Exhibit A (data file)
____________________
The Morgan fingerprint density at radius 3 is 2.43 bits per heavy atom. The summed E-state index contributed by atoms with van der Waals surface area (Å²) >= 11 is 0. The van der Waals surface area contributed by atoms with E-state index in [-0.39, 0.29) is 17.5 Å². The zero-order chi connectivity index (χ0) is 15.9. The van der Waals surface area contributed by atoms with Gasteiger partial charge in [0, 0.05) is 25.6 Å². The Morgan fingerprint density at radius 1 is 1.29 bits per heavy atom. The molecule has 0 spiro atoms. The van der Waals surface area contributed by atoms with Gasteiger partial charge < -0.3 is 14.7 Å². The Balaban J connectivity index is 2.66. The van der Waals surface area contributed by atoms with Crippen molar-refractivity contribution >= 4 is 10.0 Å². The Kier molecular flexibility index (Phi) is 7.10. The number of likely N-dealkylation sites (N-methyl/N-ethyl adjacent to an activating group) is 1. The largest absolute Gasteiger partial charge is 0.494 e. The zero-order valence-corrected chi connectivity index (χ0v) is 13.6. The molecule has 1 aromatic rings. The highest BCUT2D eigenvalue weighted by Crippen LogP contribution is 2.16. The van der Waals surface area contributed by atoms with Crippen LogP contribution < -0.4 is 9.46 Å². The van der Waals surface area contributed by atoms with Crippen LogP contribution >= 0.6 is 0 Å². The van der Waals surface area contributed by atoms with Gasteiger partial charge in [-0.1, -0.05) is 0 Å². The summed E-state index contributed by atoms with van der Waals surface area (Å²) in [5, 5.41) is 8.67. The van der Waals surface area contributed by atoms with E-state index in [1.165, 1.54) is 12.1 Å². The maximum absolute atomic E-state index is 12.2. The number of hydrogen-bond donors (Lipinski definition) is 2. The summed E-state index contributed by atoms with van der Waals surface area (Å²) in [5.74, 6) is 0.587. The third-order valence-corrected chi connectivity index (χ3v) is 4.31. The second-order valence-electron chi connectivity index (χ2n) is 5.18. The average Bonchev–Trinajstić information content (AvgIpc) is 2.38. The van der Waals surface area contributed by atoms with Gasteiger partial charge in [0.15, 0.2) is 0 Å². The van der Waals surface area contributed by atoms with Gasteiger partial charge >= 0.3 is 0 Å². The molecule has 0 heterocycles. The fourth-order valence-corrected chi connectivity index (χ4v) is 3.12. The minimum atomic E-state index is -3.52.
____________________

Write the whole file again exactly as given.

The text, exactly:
The Morgan fingerprint density at radius 3 is 2.43 bits per heavy atom. The summed E-state index contributed by atoms with van der Waals surface area (Å²) >= 11 is 0. The van der Waals surface area contributed by atoms with E-state index in [-0.39, 0.29) is 17.5 Å². The zero-order chi connectivity index (χ0) is 15.9. The van der Waals surface area contributed by atoms with Gasteiger partial charge in [0, 0.05) is 25.6 Å². The Morgan fingerprint density at radius 1 is 1.29 bits per heavy atom. The molecule has 0 spiro atoms. The van der Waals surface area contributed by atoms with Gasteiger partial charge < -0.3 is 14.7 Å². The Balaban J connectivity index is 2.66. The van der Waals surface area contributed by atoms with Crippen molar-refractivity contribution >= 4 is 10.0 Å². The Kier molecular flexibility index (Phi) is 7.10. The number of likely N-dealkylation sites (N-methyl/N-ethyl adjacent to an activating group) is 1. The largest absolute Gasteiger partial charge is 0.494 e. The zero-order valence-corrected chi connectivity index (χ0v) is 13.6. The molecule has 1 aromatic rings. The highest BCUT2D eigenvalue weighted by Crippen LogP contribution is 2.16. The van der Waals surface area contributed by atoms with Crippen LogP contribution < -0.4 is 9.46 Å². The van der Waals surface area contributed by atoms with Crippen LogP contribution >= 0.6 is 0 Å². The van der Waals surface area contributed by atoms with Gasteiger partial charge in [-0.1, -0.05) is 0 Å². The summed E-state index contributed by atoms with van der Waals surface area (Å²) in [5, 5.41) is 8.67. The van der Waals surface area contributed by atoms with E-state index in [1.165, 1.54) is 12.1 Å². The maximum absolute atomic E-state index is 12.2. The number of hydrogen-bond donors (Lipinski definition) is 2. The summed E-state index contributed by atoms with van der Waals surface area (Å²) in [5.74, 6) is 0.587. The third-order valence-corrected chi connectivity index (χ3v) is 4.31. The second-order valence-electron chi connectivity index (χ2n) is 5.18. The average Bonchev–Trinajstić information content (AvgIpc) is 2.38. The van der Waals surface area contributed by atoms with Gasteiger partial charge in [0.15, 0.2) is 0 Å². The van der Waals surface area contributed by atoms with Gasteiger partial charge >= 0.3 is 0 Å². The molecule has 0 heterocycles. The fourth-order valence-corrected chi connectivity index (χ4v) is 3.12. The minimum atomic E-state index is -3.52.